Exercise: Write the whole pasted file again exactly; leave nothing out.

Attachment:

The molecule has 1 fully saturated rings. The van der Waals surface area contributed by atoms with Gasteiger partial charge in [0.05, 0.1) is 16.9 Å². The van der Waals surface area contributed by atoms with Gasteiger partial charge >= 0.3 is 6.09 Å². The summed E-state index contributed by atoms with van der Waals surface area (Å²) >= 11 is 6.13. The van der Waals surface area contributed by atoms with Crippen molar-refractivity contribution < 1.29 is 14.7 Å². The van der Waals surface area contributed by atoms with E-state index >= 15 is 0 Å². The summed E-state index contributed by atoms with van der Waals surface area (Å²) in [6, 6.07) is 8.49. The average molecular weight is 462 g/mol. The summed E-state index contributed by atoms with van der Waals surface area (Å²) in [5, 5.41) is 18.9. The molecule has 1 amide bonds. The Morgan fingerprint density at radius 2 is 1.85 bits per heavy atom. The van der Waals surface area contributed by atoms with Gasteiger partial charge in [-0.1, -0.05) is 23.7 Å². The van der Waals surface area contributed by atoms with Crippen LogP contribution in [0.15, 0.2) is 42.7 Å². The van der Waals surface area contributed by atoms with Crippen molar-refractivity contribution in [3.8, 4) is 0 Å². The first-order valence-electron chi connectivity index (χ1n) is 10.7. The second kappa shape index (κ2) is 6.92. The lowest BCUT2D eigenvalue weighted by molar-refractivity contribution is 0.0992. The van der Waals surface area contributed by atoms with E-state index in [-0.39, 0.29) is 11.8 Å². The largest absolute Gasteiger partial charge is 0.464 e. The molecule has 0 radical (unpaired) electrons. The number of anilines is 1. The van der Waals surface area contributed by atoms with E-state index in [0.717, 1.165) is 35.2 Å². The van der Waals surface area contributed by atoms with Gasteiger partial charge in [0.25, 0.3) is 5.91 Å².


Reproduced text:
The molecule has 1 fully saturated rings. The van der Waals surface area contributed by atoms with Gasteiger partial charge in [0.05, 0.1) is 16.9 Å². The van der Waals surface area contributed by atoms with Gasteiger partial charge >= 0.3 is 6.09 Å². The summed E-state index contributed by atoms with van der Waals surface area (Å²) >= 11 is 6.13. The van der Waals surface area contributed by atoms with Crippen molar-refractivity contribution < 1.29 is 14.7 Å². The van der Waals surface area contributed by atoms with E-state index >= 15 is 0 Å². The summed E-state index contributed by atoms with van der Waals surface area (Å²) in [6, 6.07) is 8.49. The average molecular weight is 462 g/mol. The summed E-state index contributed by atoms with van der Waals surface area (Å²) in [5, 5.41) is 18.9. The molecule has 1 amide bonds. The Morgan fingerprint density at radius 2 is 1.85 bits per heavy atom. The van der Waals surface area contributed by atoms with Gasteiger partial charge in [-0.1, -0.05) is 23.7 Å². The van der Waals surface area contributed by atoms with Crippen LogP contribution in [0.15, 0.2) is 42.7 Å². The van der Waals surface area contributed by atoms with Crippen molar-refractivity contribution in [3.8, 4) is 0 Å². The first-order valence-electron chi connectivity index (χ1n) is 10.7. The second kappa shape index (κ2) is 6.92. The lowest BCUT2D eigenvalue weighted by molar-refractivity contribution is 0.0992. The van der Waals surface area contributed by atoms with E-state index in [-0.39, 0.29) is 11.8 Å². The largest absolute Gasteiger partial charge is 0.464 e. The molecule has 0 radical (unpaired) electrons. The number of anilines is 1. The van der Waals surface area contributed by atoms with E-state index in [0.717, 1.165) is 35.2 Å². The van der Waals surface area contributed by atoms with Gasteiger partial charge in [0.25, 0.3) is 5.91 Å².